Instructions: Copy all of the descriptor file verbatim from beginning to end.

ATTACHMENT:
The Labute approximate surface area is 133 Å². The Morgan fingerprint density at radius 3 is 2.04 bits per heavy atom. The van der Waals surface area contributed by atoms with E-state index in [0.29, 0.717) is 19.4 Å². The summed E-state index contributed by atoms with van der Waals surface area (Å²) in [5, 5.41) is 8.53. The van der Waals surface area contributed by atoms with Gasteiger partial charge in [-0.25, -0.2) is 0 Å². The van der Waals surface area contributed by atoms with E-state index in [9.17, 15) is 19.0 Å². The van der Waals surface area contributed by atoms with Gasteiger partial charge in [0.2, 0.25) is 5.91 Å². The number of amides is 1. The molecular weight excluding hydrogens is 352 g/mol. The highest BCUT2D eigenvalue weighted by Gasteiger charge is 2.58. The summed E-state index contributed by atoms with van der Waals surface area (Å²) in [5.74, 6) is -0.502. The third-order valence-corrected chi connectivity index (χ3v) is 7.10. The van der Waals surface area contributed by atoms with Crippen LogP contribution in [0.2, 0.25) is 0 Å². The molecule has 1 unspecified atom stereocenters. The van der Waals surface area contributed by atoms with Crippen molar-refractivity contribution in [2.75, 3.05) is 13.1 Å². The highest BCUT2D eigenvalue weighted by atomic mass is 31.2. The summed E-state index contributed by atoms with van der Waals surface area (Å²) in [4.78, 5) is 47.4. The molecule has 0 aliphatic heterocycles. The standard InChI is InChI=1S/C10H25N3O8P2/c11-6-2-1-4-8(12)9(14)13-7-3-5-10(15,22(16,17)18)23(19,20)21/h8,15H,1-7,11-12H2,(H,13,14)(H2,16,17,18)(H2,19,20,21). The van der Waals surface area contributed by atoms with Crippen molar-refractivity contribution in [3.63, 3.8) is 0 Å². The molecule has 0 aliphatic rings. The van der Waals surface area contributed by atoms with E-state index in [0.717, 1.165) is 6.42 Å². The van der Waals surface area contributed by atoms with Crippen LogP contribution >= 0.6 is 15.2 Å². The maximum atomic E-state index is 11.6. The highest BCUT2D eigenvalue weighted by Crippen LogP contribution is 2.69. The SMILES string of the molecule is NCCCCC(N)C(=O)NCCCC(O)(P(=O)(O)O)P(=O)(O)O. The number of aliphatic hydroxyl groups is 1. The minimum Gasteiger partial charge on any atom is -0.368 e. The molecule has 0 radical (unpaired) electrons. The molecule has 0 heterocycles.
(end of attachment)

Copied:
The Labute approximate surface area is 133 Å². The Morgan fingerprint density at radius 3 is 2.04 bits per heavy atom. The van der Waals surface area contributed by atoms with E-state index in [0.29, 0.717) is 19.4 Å². The summed E-state index contributed by atoms with van der Waals surface area (Å²) in [5, 5.41) is 8.53. The van der Waals surface area contributed by atoms with Gasteiger partial charge in [-0.25, -0.2) is 0 Å². The van der Waals surface area contributed by atoms with E-state index in [9.17, 15) is 19.0 Å². The van der Waals surface area contributed by atoms with Gasteiger partial charge in [0.2, 0.25) is 5.91 Å². The number of amides is 1. The molecular weight excluding hydrogens is 352 g/mol. The highest BCUT2D eigenvalue weighted by Gasteiger charge is 2.58. The summed E-state index contributed by atoms with van der Waals surface area (Å²) in [5.74, 6) is -0.502. The third-order valence-corrected chi connectivity index (χ3v) is 7.10. The van der Waals surface area contributed by atoms with Crippen LogP contribution in [0.2, 0.25) is 0 Å². The molecule has 1 unspecified atom stereocenters. The van der Waals surface area contributed by atoms with Crippen molar-refractivity contribution in [2.75, 3.05) is 13.1 Å². The highest BCUT2D eigenvalue weighted by atomic mass is 31.2. The summed E-state index contributed by atoms with van der Waals surface area (Å²) in [4.78, 5) is 47.4. The molecule has 0 aliphatic heterocycles. The standard InChI is InChI=1S/C10H25N3O8P2/c11-6-2-1-4-8(12)9(14)13-7-3-5-10(15,22(16,17)18)23(19,20)21/h8,15H,1-7,11-12H2,(H,13,14)(H2,16,17,18)(H2,19,20,21). The van der Waals surface area contributed by atoms with Crippen molar-refractivity contribution in [3.63, 3.8) is 0 Å². The molecule has 0 aliphatic rings. The van der Waals surface area contributed by atoms with E-state index in [0.717, 1.165) is 6.42 Å². The van der Waals surface area contributed by atoms with Crippen LogP contribution >= 0.6 is 15.2 Å². The maximum atomic E-state index is 11.6. The highest BCUT2D eigenvalue weighted by Crippen LogP contribution is 2.69. The SMILES string of the molecule is NCCCCC(N)C(=O)NCCCC(O)(P(=O)(O)O)P(=O)(O)O. The number of aliphatic hydroxyl groups is 1. The minimum Gasteiger partial charge on any atom is -0.368 e. The molecule has 0 radical (unpaired) electrons. The molecule has 0 heterocycles.